Microsoft launches climate-focused communications campaign

Microsoft, through its MSN arm, has launched a new campaign aimed at uniting members of the public in tackling climate change through behaviour change and activism.

Friends of the Earth's chief executive Craig Bennett (pictured) is heading up the joint campaign

Friends of the Earth's chief executive Craig Bennett (pictured) is heading up the joint campaign

Called “Empowering the Planet” and run in association with Friends of the Earth (FotE), the campaign consists of a dedicated climate-related news page on MSN’s website, a series of social media posts and three petitions to the UK Government.

The first of the petitions is centred around ocean plastics pollution and asks Ministers to build on the 5p bag charge and bans on items such as plastic-stemmed cotton buds and microbeads with measures to “tackle trickier plastics” like those found in clothing and vehicle tyres.

The second is focused on deforestation and urges the creation of a legally binding target to double tree cover in the UK “as soon as possible”. The last is a call to “urgent climate action”, imploring a transition to 100% renewable energy, a ban on fracking and greater investment in low-carbon transport.

Elsewhere in the campaign, Microsoft News is curating sustainability news from other major national publications and is hosting a “donate” feature, enabling users to make direct monthly or one-off contributions to FotE’s work.

FotE’s chief executive Craig Bennett said the launch of the campaign comes against a backdrop of events which prove that climate change will soon “see extreme weather become the new normal, destroying homes and claiming lives”.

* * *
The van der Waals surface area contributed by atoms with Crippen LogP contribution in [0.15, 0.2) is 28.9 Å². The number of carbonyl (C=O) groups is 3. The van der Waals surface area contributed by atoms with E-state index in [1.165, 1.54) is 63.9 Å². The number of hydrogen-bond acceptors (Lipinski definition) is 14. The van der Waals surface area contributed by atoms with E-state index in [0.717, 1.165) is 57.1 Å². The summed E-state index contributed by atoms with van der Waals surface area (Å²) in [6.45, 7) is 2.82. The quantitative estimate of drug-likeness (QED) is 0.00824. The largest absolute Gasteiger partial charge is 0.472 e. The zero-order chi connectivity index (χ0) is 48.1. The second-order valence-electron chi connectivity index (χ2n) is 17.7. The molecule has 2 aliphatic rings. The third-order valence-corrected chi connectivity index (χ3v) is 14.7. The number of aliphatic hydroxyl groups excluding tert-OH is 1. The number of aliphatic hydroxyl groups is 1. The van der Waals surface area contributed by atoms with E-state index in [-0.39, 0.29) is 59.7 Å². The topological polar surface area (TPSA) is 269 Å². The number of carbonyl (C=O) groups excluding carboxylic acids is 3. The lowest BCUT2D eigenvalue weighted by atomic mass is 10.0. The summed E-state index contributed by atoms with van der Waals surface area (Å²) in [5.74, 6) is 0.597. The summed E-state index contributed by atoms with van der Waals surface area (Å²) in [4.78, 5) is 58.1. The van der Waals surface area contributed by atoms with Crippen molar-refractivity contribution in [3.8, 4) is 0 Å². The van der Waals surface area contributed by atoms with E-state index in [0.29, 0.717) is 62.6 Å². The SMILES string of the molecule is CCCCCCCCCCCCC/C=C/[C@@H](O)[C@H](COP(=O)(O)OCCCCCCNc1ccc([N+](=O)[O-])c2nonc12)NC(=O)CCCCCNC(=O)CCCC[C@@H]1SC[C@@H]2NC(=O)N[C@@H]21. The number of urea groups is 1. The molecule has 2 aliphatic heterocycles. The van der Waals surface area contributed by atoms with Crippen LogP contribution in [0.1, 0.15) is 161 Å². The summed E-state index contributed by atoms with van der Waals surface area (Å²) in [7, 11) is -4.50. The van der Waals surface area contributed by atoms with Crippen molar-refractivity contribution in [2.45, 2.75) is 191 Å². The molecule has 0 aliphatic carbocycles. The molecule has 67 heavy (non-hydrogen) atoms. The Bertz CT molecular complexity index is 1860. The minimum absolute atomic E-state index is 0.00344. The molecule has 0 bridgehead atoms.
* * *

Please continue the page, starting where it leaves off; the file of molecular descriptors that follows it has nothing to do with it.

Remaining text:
Specifically, he cited glacier melts in Greenland and Iceland; forest fires in Amazonia; wildfires in the Arctic Circle and coral reef decline in Oceania; as well as increased flooding in the UK.

“The UK has declared a climate emergency and there is a choice to make,” Bennett said.

“We can build a nation with clean air, flourishing nature and thriving new industries or we can watch as worsening extreme weather, floods and droughts destroy lives.

“People in Britain, and across the planet, have the power to make a difference. We can start by looking at our own lives…

“But individual changes can only go so far. Which is why it’s also important that we’re part of a larger conversation. That we call on our local businesses, councils and MPs to do more in our local area to make space for nature, improve public transport and divest from climate-wrecking fossil fuels. That we call on the government to invest in renewable energy, doubling tree cover and providing climate support to poorer nations, who are often on the front line of the crisis.”

Climate strike

Bennett went on to emphasise the social and political context in which the MSN campaign is being launched – in particular, the growing support for climate strikes across the globe.

The biggest school climate strike to date, on March 15, garnered the support of 1.4 million students in 112 countries.

The next event, due to begin on September 20 and conclude on September 27, is due to be larger still, with big-name businesses having publicly pledged their support for the first time. Such firms include Ben & Jerry's, Patagonia, Lush Cosmetics, Atlassian and personal care firm Seventh Generation. Industry bodies including Business in the Community, the UK Green Buildings Council and the Royal Institute of British Architects (RIBA) are also taking part.

Sarah George



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